I am often confused over what goes on in the nation’s capital, no doubt due to my constant switching of TV news channels that lean left and right.
And, of course, they all lean one way or the other, despite their best protestations that they deliver the news straight-up, without favor to any persuasion. In my humble opinion, CNN is a left-wing outfit if one ever existed, and FOX is so far to the right, Attila the Hun is probably embarrassed.
My personal favorite among political talk is the “Morning Joe” show on MSNBC, starting at 6 a.m. Eastern. Hosted by the mild, Clark Kent-looking former Republican Rep. Joe Scarborough, who grew up in Meridian, Miss., and Pensacola, Fla., it brings together the day’s best philosophical mix of news analysts.
“Sequestration,” or automatic budget cuts, is being discussed non-stop on political talk these days. The states, “we the people,” are gearing up for the possible avalanche of reductions to all sorts of federal government-financed programs. Public education, military bases, mental health facilities and prisons could see major reductions. Some illegal immigration detainees have already been released due to the looming cuts. Be sure to “welcome” these new countrymen.
Here in Georgia, civilian jobs at several military bases are threatened despite ongoing operations in the Middle East that depend on local installations. Within a short drive of our home are four bases — the Marine Corps supply house in Albany, the sprawling Air Force base at Warner-Robins, the lead soldier-training outfit at Fort Benning and the helicopter training unit at Fort Rucker — that are as vital as any facilities anywhere to the warfare in the Middle East.
Can you imagine the impact on our Marines if they are suddenly hamstrung in a firefight because the supply chain from Albany to Afghanistan has been interrupted? Robins AFB is another major logistical center that keeps the Air Force in warplanes, engines, weapons and avionics. If the number of helicopter pilots trained at Fort Rucker was even slightly diminished, it could have a devastating effect on the removal of wounded warriors from Fort Benning on the battlefields. Lives are clearly on the line.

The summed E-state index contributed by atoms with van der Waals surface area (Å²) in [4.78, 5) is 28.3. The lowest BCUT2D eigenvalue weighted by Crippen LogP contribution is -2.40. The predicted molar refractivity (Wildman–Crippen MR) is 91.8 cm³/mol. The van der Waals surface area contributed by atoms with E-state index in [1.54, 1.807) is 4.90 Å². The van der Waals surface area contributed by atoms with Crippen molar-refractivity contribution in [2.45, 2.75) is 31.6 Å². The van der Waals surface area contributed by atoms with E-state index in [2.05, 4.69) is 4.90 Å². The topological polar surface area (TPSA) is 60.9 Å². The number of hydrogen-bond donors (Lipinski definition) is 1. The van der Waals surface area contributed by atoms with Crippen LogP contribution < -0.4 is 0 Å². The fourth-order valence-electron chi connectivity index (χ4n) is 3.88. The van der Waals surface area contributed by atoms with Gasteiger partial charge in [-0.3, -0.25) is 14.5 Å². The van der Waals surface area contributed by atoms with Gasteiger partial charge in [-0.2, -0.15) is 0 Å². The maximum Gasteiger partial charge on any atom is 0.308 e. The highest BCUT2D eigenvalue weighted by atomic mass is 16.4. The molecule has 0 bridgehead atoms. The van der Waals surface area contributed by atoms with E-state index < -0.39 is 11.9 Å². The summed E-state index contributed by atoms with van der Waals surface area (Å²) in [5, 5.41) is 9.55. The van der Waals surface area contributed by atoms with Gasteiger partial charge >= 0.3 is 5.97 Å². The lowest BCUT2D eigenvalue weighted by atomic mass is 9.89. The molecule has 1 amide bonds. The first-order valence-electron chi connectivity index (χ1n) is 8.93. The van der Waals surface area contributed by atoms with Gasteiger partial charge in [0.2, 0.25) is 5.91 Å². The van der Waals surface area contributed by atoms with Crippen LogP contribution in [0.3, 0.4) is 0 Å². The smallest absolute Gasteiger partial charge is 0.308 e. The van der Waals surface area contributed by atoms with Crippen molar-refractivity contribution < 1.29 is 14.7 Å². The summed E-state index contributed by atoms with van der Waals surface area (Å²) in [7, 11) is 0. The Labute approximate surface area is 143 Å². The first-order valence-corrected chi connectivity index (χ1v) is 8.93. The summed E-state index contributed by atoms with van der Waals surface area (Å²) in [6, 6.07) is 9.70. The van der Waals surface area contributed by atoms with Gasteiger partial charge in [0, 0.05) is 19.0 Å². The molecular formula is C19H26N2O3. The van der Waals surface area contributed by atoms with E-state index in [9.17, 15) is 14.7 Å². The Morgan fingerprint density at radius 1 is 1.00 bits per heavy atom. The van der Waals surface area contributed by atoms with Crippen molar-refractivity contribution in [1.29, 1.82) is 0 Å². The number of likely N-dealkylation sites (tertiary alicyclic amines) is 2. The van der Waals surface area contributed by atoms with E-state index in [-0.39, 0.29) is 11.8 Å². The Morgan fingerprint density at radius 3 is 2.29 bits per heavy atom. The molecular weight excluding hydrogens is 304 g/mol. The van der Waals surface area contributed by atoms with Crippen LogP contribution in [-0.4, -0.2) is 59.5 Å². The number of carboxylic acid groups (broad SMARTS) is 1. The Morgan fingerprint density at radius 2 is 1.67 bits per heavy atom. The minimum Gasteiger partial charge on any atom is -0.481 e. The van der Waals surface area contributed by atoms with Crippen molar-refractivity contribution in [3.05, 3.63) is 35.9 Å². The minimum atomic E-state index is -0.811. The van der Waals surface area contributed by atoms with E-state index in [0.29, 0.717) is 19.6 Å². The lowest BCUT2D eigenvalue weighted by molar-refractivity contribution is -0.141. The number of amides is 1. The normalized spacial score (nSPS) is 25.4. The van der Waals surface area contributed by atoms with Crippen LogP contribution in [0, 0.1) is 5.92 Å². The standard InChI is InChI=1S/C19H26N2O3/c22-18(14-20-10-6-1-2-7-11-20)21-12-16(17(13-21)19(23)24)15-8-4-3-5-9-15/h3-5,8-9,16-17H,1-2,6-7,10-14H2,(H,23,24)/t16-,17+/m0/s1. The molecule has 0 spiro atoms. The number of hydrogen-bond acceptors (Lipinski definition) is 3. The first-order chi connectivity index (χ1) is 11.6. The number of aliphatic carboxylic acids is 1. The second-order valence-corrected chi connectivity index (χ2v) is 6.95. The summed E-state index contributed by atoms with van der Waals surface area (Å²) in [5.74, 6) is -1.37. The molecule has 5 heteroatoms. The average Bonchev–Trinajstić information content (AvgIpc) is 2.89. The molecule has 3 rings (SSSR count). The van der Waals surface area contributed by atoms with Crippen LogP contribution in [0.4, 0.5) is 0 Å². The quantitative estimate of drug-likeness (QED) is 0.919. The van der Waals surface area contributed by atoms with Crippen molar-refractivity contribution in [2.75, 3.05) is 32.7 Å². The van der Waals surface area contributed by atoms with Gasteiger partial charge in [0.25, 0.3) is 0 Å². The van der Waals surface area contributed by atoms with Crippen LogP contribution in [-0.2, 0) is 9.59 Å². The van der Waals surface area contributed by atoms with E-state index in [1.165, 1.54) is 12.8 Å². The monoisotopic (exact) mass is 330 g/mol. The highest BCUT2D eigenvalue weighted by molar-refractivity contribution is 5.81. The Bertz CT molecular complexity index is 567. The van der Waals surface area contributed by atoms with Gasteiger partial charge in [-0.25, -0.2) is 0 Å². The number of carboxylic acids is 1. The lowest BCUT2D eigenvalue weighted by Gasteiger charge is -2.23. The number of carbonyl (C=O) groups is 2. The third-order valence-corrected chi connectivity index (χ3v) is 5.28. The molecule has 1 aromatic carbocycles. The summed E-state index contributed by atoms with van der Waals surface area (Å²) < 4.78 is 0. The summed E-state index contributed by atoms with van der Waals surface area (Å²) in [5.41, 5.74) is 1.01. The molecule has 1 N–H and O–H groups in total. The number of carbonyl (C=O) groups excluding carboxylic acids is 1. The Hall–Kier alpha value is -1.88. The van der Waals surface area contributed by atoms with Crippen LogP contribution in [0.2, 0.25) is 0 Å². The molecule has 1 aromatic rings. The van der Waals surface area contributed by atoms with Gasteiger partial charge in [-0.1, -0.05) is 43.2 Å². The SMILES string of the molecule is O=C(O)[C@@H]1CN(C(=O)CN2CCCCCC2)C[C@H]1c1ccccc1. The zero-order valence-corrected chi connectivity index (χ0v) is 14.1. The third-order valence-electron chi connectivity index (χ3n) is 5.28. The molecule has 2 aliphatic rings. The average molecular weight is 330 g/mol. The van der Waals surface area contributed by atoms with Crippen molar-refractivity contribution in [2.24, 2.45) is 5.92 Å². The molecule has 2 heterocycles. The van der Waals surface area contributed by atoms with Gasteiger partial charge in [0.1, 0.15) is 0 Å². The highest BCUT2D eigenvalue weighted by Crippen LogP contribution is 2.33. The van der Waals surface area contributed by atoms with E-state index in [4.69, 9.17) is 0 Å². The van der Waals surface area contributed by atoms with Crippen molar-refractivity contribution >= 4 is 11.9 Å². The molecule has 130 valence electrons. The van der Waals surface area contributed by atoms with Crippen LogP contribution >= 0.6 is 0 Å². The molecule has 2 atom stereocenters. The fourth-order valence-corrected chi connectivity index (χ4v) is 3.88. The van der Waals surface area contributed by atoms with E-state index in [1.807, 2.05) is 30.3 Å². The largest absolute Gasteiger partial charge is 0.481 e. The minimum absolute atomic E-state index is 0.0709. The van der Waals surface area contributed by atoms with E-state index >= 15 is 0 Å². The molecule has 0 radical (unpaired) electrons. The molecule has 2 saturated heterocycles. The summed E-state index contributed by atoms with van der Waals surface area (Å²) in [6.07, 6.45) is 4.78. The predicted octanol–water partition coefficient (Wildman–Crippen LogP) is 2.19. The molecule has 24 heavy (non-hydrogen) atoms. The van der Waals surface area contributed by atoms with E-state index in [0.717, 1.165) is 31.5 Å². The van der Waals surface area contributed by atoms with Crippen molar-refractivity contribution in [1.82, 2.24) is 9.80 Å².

Almost daily above our home in the country southeast of Fort Rucker, we see and hear the helicopters with new pilots being trained for the rigors of war. I’d hate for that sight and sound to disappear.
The states and the federal government share the arduous task of ensuring that our food chain is protected from contamination. A breakdown of the food inspection system would pose dangers for everyone. I am not quite ready to experience the exquisite taste of horsemeat in my Swedish meatballs, as has occurred in Sweden itself. Tainted shipments of frozen meatballs labeled as pork and beef have reportedly been sent to 13 other countries, but not the U.S. (yet).
The stalemate in Washington is another major result of the partisanship that has gripped our political system for two decades. It is likely that some sort of Band-Aid approach will end the sequestration battle before the most severe budget cuts are implemented.
But that will not mean that all is healed in the nation’s capital. The partisanship — which now reaches into all levels of government, to the school boards and planning commissions — will not end simply because this budget crisis was averted.
It will simply mean that another game of political chicken is waiting to happen.
Mac Gordon is a retired reporter who lives near Blakely and writes an occasional opinion column for The Albany Herald. He can be reached at firstname.lastname@example.org.